3. Your ministry, dear Brothers, takes on different dimensions: pastoral, ecumenical and interreligious. Thanks to your reports, I have been able to better understand the intense work that you are carrying out in these fields, work that always expresses your fatherhood to the people entrusted to you. I encourage you by reminding you that, while respecting all, this does not absolve you from giving an open and frank testimony of belonging to Christ.
Priests, men and women religious and lay faithful, who live in close contact with the citizens of different religious traditions, can offer you sound advice concerning your actions and your words, from their wisdom and experience in mixed communities. I believe that such a sapiential approach can bear seeds and fruit of peace-building, understanding and collaboration as well.
4. Another aspect you presented which I mean to invoke, praising your pastoral sensitivities, is the relationship between diocesan clergy and religious. I know firsthand the complex nature of these relations, as well as the difficulty of harmonizing their respective charisms. But the most important thing is that both are dimensions of the one priesthood and they pursue the same mission: to serve the Kingdom of Christ. And this is to the praise and honour of these apostolic forces, who dedicate all their energy to this service. I remember what St John Paul II, with inspired words, said in Sarajevo during his visit in April 1997; those seem to me to be prophetic today too: the Bishop is father, he knows that every perfect gift comes from God (cf. Address to Bishops, 13 April 1997, n. 4; ORE n. 17, 23 Apr. 1997, p. 4).
In this Year dedicated to Consecrated Life we need to stress that all charisms and ministries are intended for the glory of God and the salvation of all human beings, by ensuring that they be effectively directed to the building of the Kingdom of God and not tainted by partizan ends, that they be exercised in a context of human and brotherly communion, supporting one another’s burdens (cf. Gal 6:2) with a spirit of service.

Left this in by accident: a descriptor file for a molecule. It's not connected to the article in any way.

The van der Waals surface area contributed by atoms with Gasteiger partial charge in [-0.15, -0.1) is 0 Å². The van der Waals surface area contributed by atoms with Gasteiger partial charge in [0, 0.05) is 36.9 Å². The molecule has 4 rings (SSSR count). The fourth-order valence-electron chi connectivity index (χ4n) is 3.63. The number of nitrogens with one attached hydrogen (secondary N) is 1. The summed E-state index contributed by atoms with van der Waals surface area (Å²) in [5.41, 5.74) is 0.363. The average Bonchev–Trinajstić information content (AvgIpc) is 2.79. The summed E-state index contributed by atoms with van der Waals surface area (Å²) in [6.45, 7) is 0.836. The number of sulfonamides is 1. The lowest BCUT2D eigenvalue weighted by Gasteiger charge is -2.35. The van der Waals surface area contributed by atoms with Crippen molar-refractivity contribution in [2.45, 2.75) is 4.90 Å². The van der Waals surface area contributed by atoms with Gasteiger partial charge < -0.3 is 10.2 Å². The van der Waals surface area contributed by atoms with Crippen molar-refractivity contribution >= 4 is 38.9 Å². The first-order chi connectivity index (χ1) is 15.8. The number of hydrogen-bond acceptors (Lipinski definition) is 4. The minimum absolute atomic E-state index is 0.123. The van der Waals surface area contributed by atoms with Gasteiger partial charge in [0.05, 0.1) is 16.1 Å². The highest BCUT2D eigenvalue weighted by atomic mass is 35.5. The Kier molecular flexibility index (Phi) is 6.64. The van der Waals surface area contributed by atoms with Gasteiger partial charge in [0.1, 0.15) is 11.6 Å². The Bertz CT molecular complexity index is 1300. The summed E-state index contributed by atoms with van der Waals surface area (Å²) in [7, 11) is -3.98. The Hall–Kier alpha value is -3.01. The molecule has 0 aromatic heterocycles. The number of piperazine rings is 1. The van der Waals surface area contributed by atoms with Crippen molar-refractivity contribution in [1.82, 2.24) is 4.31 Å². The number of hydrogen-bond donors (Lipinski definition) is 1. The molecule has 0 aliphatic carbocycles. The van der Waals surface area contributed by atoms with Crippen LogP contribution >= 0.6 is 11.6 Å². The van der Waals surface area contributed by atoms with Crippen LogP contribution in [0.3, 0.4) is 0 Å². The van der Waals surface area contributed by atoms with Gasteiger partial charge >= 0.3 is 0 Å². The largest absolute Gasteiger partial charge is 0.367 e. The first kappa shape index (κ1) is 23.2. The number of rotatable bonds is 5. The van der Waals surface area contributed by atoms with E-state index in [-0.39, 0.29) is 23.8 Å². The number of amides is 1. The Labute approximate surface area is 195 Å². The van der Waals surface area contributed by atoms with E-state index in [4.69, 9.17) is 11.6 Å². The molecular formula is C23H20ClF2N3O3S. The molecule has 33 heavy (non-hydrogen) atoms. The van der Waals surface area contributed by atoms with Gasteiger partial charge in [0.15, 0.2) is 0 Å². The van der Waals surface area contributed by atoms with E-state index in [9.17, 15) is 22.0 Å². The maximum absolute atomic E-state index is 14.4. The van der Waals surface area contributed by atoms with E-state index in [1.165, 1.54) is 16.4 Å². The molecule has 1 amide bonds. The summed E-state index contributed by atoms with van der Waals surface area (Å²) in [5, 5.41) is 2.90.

5. Lastly, allow me one personal word among Bishops, in keeping with the fullness of charity. I am aware of the historical events that distinguish Bosnia and Herzegovina in many areas. And yet you are one body: you are Catholic Bishops in communion with the Successor of Peter, on the frontier. One word alone spontaneously springs from my heart: you are in communion. Although at times imperfect, this communion is to be followed vigorously at all levels, beyond particular individuality.
You must act on the basis of belonging to same Apostolic College; other considerations are secondary to this and should be analyzed under the light of the catholicity of your faith and of your ministry.
Dear Brothers, in anticipation of meeting your people in Sarajevo, I would like to assure you of the Church of Rome’s love for, attention and closeness to you, the heirs of so many martyrs and confessors, who through the long-troubled and secular history of your country have kept the faith alive.
These are the sentiments which I so warmly express to you and which I ask you to convey to your communities, asking them to pray for my ministry and passing on to them the Apostolic Blessing which I impart to you with brotherly love.